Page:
After declaring their old website “infuriatingly uninformative and unpredictable,” Radiohead have transformed it into a new online archive called, fittingly, the Radiohead Public Library.
https://t.co/Gk4BUXwjsg has always been infuriatingly uninformative and unpredictable. We have now, predictably, made it incredibly informative.
We present: the RADIOHEAD PUBLIC LIBRARY. pic.twitter.com/H7Ft6lNuuN
— Radiohead (@radiohead) January 20, 2020
The site is color-coded and sorted into different eras centered around each of the band’s nine studio albums, and fans can download and print their own library cards. There’s also a new merch section featuring new runs of some of Radiohead’s iconic t-shirt designs available for pre-order.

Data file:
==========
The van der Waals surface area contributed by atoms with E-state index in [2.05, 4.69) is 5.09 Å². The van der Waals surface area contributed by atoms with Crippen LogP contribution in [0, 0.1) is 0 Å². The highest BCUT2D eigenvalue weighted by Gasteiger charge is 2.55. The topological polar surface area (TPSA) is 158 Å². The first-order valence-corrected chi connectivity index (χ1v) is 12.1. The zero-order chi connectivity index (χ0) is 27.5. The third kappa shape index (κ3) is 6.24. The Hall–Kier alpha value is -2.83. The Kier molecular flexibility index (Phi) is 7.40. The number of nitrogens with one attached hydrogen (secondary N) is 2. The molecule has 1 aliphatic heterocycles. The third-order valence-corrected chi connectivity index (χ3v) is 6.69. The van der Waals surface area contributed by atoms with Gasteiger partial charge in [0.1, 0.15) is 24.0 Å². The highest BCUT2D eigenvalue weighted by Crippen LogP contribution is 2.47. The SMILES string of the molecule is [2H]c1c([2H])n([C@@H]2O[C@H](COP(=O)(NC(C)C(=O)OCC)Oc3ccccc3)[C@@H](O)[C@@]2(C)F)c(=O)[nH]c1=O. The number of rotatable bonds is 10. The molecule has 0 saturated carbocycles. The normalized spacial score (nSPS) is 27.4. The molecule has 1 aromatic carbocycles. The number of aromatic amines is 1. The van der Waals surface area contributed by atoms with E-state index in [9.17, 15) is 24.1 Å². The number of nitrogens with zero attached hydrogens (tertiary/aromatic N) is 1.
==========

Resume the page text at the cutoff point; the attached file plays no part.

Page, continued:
The site also features every music video the band has ever made, a treasure trove of live performances (including Glastonbury 1997 and Reading Festival 2009), their debut EP Drill and other rarities streaming for the first time, the band’s Office Charts playlists, a 66-step guide to making your own A Moon Shaped Pool artwork and more.
It’s a move that makes sense for a band who has a long history of using the internet to interact with their fans, and it’s the latest in what appears to be a growing trend, joining the ranks of Neil Young’s Neil Young Archives and Nick Cave’s The Red Hand Files.
You can download your library card and peruse the Radiohead Public Library’s digital shelves here.
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